After he’d shaken the look of shock off his face, he told me he wanted me to meet his wife who was currently working with a well-known NASCAR driver, but who also had a strong background in INDYCAR. Long story short, we met, I loved it, and they both helped me get a job working for the Verizon IndyCar Series. It was there that I was able to meet and network with some of the INDYCAR teams and ultimately get my first PR job in motorsports at Chip Ganassi Racing as a PR Representative. I spent four seasons there learning everything I possibly could until I made the move this past season to new INDYCAR team Carlin, serving as their PR and Marketing Manager.
Coming from a well-oiled INDYCAR machine like Chip Ganassi Racing to a new INDYCAR team like Carlin, who had loads of experience across the pond but nothing in INDYCAR has been equal parts thrilling, terrifying, rewarding, and challenging, but most of all it’s been the best possible thing that could’ve ever happened to me in my career. I’ve been given the freedom to help shape a communications program for a new INDYCAR team and to really put my stamp on it, which has been one of the coolest things I’ve ever done. Now if you’re wondering what exactly a PR professional in motorsports does, I can honestly say that the job description is a moving target and most likely you’ll never have one day that is the same as the one before.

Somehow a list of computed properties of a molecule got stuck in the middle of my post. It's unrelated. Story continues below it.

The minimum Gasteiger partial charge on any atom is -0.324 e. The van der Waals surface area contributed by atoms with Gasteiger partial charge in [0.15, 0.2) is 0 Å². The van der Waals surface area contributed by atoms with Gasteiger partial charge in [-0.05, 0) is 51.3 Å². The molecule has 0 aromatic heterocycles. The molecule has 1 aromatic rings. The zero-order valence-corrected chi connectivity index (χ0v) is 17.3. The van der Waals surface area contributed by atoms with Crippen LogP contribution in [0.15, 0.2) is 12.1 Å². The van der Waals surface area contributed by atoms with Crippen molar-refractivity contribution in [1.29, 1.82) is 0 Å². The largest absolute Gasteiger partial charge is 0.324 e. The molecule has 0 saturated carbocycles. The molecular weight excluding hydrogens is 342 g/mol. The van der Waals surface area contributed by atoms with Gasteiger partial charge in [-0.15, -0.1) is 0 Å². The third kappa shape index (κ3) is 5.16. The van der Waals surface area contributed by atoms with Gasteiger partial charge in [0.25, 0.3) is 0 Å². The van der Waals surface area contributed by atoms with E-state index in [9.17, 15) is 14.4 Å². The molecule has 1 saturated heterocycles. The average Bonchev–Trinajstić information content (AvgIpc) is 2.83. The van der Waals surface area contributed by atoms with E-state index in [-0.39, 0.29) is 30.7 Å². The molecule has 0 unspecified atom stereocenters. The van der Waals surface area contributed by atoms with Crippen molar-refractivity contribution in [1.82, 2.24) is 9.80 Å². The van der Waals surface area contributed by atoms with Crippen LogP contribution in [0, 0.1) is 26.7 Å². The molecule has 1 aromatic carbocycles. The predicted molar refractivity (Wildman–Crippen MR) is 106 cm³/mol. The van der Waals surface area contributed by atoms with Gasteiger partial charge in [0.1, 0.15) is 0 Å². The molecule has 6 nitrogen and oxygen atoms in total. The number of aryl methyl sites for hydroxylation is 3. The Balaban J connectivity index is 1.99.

Some days I’m a writer. Some days a photographer. Others a salesperson. A strategist. A social media pro. A peacekeeper. A travel agent. A friend. A negotiator. A chauffeur. A therapist. A listener. A talker. A tour guide. And the list goes on and on. The only thing that stays constant in my world is that absolutely nothing is ever constant and I can’t imagine it being any other way.
My relationship with motorsports will always be a work in progress, mostly because it didn’t start as a passion for me. The sight of a race track doesn’t always make my heart flutter and I don’t always get butterflies when I hear an engine fire up, but I’ve found that my love for this exciting, chaotic world of racing runs much deeper than those things. I’ve fallen in love with the people.
The fans who wait in line for hours just to get 10 seconds of face time with their favorite driver in 95-degree heat. The drivers who try to make my job as difficult as possible some days, but who have a level of passion for what they do that is absolutely remarkable and unprecedented. The media who cover this crazy sport and who I work tirelessly to develop a mutually beneficial relationship with. The mechanics and engineers who put in more hours than I imagine is legally allowed just for the chance to watch their driver cross the finish line first. These people are family now.
So if you’re reading this and have decided that motorsports seems like a path that you’d really like to go down, but you’re worried that you don’t have the background or the knowledge or the connections or the raw passion – I’m here to tell you that while all of those things are wonderful and great, they aren’t absolutely necessary to making your mark on this crazy world of fast cars. I’m also here to warn you though that if you do make the jump, you might just fall head over heels for the crazy traveling circus that is racing.